by Brian Walker, Greg Walker and Chance Browne
Realism is an important element in Hi and Lois. For readers to identify with the Flagstons, they must be convinced that they are living people. Mort Walker went so far as to draw up a floor plan of the Flagston home, so that scenes around the house would be accurate and create a feeling of familiarity.HouseFloorplan In his 1975 autobiography, Backstage at the Strips, Mort wrote about his own home in Greenwich, Connecticut. “We’ve lived in our big old house for 20 years and it’s filled with the memorabilia of our tenancy – doors broken from temper tantrums, railings gouged by bikes ridden indoors on rainy days, round marks on ceilings from ‘room tennis,’ and places where little ones ‘helped Daddy paint.’ It has taken on our character and will never stop echoing from our years of bustle.” The Walker house inspired this Sunday page, which was reprinted in Reader’s Digest. Hi and Lois Sunday page color proof, May 17, 1964. Hi and Lois Sunday page color proof, May 17, 1964. Over the years, the Flagston house has been modified to fit various situations. It is not always depicted exactly the same. This is what it looks like today.House at night– Brian Walker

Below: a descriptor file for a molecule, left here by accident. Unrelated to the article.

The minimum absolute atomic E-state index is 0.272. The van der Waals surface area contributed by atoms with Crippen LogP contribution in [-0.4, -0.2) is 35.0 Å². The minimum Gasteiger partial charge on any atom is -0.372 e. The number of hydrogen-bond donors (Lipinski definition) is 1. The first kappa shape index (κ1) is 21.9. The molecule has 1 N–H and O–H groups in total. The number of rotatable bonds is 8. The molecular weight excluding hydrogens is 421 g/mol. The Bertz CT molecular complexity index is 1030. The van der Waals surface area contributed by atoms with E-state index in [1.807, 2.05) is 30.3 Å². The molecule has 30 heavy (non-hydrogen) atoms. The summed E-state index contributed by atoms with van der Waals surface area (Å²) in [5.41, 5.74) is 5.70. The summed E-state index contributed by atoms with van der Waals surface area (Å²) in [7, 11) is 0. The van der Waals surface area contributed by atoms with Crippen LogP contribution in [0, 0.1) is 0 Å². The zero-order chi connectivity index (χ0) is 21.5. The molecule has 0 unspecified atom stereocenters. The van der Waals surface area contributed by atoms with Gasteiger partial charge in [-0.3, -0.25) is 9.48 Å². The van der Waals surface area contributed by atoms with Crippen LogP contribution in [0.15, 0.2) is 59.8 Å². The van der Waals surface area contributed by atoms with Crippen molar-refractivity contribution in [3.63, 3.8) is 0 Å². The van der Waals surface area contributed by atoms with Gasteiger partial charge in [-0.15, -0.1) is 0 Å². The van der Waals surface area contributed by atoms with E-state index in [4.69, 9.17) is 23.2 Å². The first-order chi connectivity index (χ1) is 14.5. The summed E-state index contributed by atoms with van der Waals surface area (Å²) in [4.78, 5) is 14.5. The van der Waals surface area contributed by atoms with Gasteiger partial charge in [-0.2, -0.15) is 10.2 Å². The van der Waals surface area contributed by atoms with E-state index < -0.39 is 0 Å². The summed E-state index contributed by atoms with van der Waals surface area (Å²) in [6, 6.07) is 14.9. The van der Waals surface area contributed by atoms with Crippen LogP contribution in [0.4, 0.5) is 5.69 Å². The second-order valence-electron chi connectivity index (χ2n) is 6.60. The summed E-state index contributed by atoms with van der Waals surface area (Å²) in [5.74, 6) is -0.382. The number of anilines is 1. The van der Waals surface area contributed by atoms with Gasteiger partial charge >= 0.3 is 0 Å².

JOIN THE CONVERSATION

LOOKING FOR SOMETHING BINGE WORTHY?

PREMIUM MEMBERS

can access 60,000+ archived comics

topics

Try Premium for Free

See what the Royal Membership is all about.

Follow Comics Kingdom: